A concise example would help to express the intent of the lectio divina. Take, say, John 6:35: “Jesus said to them, ‘I am the bread of life; whoever comes to me shall not hunger, and whoever believes in me shall never thirst.’” A more modern analytical reading would approach the text descriptively (e.g., what Jesus meant by “bread,” how his audience would interpret this kind of statement, the literary context of John’s organization, authorial intention, etc.), which accounts for why modern commentaries are so darn dry and boring. A lectio divina reading would ask other questions. After reading the passage aloud in context several times, the person would ruminate (lit.: masticate) on the passage, perceiving connections between Jesus words here and Israel’s wilderness wanderings, for example. Using words from the passage as a sort of concordance hook for the rest of Scripture, the person would continue to pray the Scripture for the world and their own life in God. In other words, they would not so much intellectually dissect the meaning of “Bread of life” but rather ingest, chew, and digest Jesus Christ as the bread. They wanted to know Scripture, certainly; but they wanted this knowledge to intersect and change their hearts.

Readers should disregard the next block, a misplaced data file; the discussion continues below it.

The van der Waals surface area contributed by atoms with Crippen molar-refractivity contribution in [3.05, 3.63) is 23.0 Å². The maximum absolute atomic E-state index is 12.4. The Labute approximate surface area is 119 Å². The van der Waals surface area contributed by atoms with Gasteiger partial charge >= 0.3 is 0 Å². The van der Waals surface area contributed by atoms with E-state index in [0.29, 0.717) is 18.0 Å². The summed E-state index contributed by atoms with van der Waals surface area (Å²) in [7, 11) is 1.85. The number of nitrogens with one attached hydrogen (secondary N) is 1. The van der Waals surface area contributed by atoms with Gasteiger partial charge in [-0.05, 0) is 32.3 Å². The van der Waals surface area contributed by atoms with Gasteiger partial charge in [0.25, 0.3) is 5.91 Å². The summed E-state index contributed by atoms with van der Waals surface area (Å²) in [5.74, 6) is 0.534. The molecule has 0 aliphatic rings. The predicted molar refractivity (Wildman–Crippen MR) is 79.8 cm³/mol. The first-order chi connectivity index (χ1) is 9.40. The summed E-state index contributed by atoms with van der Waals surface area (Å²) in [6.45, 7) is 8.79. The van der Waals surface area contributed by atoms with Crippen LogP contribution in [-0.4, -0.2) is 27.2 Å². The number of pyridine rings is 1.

(Notice, I am not advocating the mutual exclusion of the analytical and monastic methods.)

Summarizing the basic difference between this monastic method and scholastic theology (more akin to analytic methods), Jean Leclercq notes, “Rather than speculative insights [in scholastic theology], it gives them a certain appreciation, of savoring and clinging to the truth and, what is everything, the love of God” (4; cf. 72-73). Benedict, for example, wanted his monks to experience the gospel in their “divine reading;” the best way to do so, he believed, was by reading Scripture as speaking (not only to the ancient context but also) to them. As Leclercq says again, “Theology, spirituality, cultural history: these three realities were not separated in the real life of the monks, and they can never be dissociated” (6; cf. 28-34). It is no wonder that Benedict preferred the pastoral and personal writings of Origen and Gregory I over other more intellectual and esoteric writings. It is also no wonder that the monks—along with many other Christians in that day—interpreted Scripture through the fourfold witness (Scripture as literal, allegorical, tropological, and anagogical), but this is another topic for another time.